|Parker Gaddis, K -|
|Clay, J -|
|Maltecca, C -|
Submitted to: Journal of Dairy Science
Publication Type: Peer Reviewed Journal
Publication Acceptance Date: May 24, 2012
Publication Date: September 1, 2012
Citation: Parker Gaddis, K.L., Cole, J.B., Clay, J.S., Maltecca, C. 2012. Incidence validation and relationship analysis of producer-recorded health event data from on-farm computer systems in the United States. Journal of Dairy Science. 95(9):5422-5435. Interpretive Summary: Substantial progress has been made in the genetic improvement of production traits while health and fitness traits of dairy cattle have declined. Data collected from on-farm computer management systems may provide an effective and low-cost source of health information. The current study sought to examine the credibility of producer-recorded health data throughout the U.S. on a large scale. Once credibility was established, causal relationships were examined between diseases. The results provide evidence that producer-recorded data sufficiently represent the true incidence of health events.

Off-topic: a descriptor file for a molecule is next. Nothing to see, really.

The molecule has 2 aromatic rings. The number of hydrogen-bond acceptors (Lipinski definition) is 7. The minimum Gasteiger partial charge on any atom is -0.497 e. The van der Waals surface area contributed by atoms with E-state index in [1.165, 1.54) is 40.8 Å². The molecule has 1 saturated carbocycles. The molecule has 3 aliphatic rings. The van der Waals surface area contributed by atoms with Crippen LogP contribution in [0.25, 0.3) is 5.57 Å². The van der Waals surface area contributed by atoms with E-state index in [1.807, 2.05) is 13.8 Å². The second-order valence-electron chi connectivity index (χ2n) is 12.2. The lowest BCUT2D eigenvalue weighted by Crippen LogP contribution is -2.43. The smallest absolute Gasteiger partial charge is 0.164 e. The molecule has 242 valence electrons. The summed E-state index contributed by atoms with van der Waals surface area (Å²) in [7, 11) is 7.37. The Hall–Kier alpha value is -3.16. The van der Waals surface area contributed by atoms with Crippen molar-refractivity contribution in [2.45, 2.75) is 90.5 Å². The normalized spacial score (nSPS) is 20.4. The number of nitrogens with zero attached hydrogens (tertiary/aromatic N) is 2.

Technical Abstract: The principal objective of this study was to analyze the credibility of health data recorded through on-farm recording systems throughout the US and the relationships between health events on a large scale. Substantial progress has been made in the genetic improvement of production traits while health and fitness traits of dairy cattle have declined. Health traits are generally expensive and difficult to measure, but health event data collected from on-farm computer management systems may provide an effective and low-cost source of health information. In order to validate editing methods, incidence rates of on-farm recorded health event data were compared to incidence rates reported in literature. Putative causal relationships among common health events were examined using logistic regression for each of three timeframes: 0 to 60, 61 to 90, and 91 to 150 days in milk. Health events occurring on average before the health event of interest were included in each model as predictors when significant. Calculated incidence rates ranged from 1.37% for respiratory problems to 12.32% for mastitis. Most health events reported had incidence rates lower than the average incidence rate found in literature. This may partially represent under-reporting by dairy farmers who record disease events only when a treatment or other intervention is required. Path diagrams developed using odds ratios calculated from logistic regression models for each of 13 common health events allowed putative relationships to be examined. The greatest odds ratios were estimated to be the influence of ketosis on displaced abomasum (15.5) and the influence of retained placenta on metritis (8.37), and were consistent with earlier reports. The results of this analysis provide evidence for the credibility of on-farm recorded health information.